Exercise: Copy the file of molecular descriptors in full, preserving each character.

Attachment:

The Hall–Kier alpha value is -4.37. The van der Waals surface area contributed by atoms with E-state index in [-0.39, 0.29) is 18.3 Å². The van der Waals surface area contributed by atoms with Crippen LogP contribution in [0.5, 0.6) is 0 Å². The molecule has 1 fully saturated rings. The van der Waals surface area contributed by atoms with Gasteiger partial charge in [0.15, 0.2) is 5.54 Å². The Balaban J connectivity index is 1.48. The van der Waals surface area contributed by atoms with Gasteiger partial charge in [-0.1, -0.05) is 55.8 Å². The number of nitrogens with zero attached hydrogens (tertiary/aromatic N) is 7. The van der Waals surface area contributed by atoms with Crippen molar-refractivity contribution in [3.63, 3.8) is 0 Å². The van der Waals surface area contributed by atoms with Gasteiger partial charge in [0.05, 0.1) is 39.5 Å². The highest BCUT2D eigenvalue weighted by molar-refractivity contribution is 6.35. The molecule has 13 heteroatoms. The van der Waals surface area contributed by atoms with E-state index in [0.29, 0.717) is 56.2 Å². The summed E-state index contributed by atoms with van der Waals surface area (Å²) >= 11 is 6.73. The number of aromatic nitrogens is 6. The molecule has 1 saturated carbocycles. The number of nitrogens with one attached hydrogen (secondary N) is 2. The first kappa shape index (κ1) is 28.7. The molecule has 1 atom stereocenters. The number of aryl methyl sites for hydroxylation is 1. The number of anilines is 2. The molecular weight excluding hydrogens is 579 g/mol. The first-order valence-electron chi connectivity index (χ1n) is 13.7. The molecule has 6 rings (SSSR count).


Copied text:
The Hall–Kier alpha value is -4.37. The van der Waals surface area contributed by atoms with E-state index in [-0.39, 0.29) is 18.3 Å². The van der Waals surface area contributed by atoms with Crippen LogP contribution in [0.5, 0.6) is 0 Å². The molecule has 1 fully saturated rings. The van der Waals surface area contributed by atoms with Gasteiger partial charge in [0.15, 0.2) is 5.54 Å². The Balaban J connectivity index is 1.48. The van der Waals surface area contributed by atoms with Gasteiger partial charge in [-0.1, -0.05) is 55.8 Å². The number of nitrogens with zero attached hydrogens (tertiary/aromatic N) is 7. The van der Waals surface area contributed by atoms with Crippen molar-refractivity contribution in [3.63, 3.8) is 0 Å². The van der Waals surface area contributed by atoms with Gasteiger partial charge in [0.05, 0.1) is 39.5 Å². The highest BCUT2D eigenvalue weighted by molar-refractivity contribution is 6.35. The molecule has 13 heteroatoms. The van der Waals surface area contributed by atoms with E-state index in [0.29, 0.717) is 56.2 Å². The summed E-state index contributed by atoms with van der Waals surface area (Å²) >= 11 is 6.73. The number of aromatic nitrogens is 6. The molecule has 1 saturated carbocycles. The number of nitrogens with one attached hydrogen (secondary N) is 2. The first kappa shape index (κ1) is 28.7. The molecule has 1 atom stereocenters. The number of aryl methyl sites for hydroxylation is 1. The number of anilines is 2. The molecular weight excluding hydrogens is 579 g/mol. The first-order valence-electron chi connectivity index (χ1n) is 13.7. The molecule has 6 rings (SSSR count).